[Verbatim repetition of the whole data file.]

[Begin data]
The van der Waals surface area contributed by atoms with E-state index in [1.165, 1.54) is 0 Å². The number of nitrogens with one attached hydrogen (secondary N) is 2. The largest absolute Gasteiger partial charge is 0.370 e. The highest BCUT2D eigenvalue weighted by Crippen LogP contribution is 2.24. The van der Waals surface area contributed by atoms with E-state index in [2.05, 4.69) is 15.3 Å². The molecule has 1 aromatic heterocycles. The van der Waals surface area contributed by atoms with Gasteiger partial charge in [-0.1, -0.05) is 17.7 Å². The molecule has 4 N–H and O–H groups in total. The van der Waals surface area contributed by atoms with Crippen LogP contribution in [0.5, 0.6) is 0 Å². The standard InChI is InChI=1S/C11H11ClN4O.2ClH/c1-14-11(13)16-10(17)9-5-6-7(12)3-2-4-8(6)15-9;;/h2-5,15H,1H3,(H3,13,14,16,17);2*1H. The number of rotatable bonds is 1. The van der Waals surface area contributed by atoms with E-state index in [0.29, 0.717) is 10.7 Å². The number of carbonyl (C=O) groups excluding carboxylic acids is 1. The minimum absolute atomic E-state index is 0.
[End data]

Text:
The van der Waals surface area contributed by atoms with E-state index in [1.165, 1.54) is 0 Å². The number of nitrogens with one attached hydrogen (secondary N) is 2. The largest absolute Gasteiger partial charge is 0.370 e. The highest BCUT2D eigenvalue weighted by Crippen LogP contribution is 2.24. The van der Waals surface area contributed by atoms with E-state index in [2.05, 4.69) is 15.3 Å². The molecule has 1 aromatic heterocycles. The van der Waals surface area contributed by atoms with Gasteiger partial charge in [-0.1, -0.05) is 17.7 Å². The molecule has 4 N–H and O–H groups in total. The van der Waals surface area contributed by atoms with Crippen LogP contribution in [0.5, 0.6) is 0 Å². The standard InChI is InChI=1S/C11H11ClN4O.2ClH/c1-14-11(13)16-10(17)9-5-6-7(12)3-2-4-8(6)15-9;;/h2-5,15H,1H3,(H3,13,14,16,17);2*1H. The number of rotatable bonds is 1. The van der Waals surface area contributed by atoms with E-state index in [0.29, 0.717) is 10.7 Å². The number of carbonyl (C=O) groups excluding carboxylic acids is 1. The minimum absolute atomic E-state index is 0.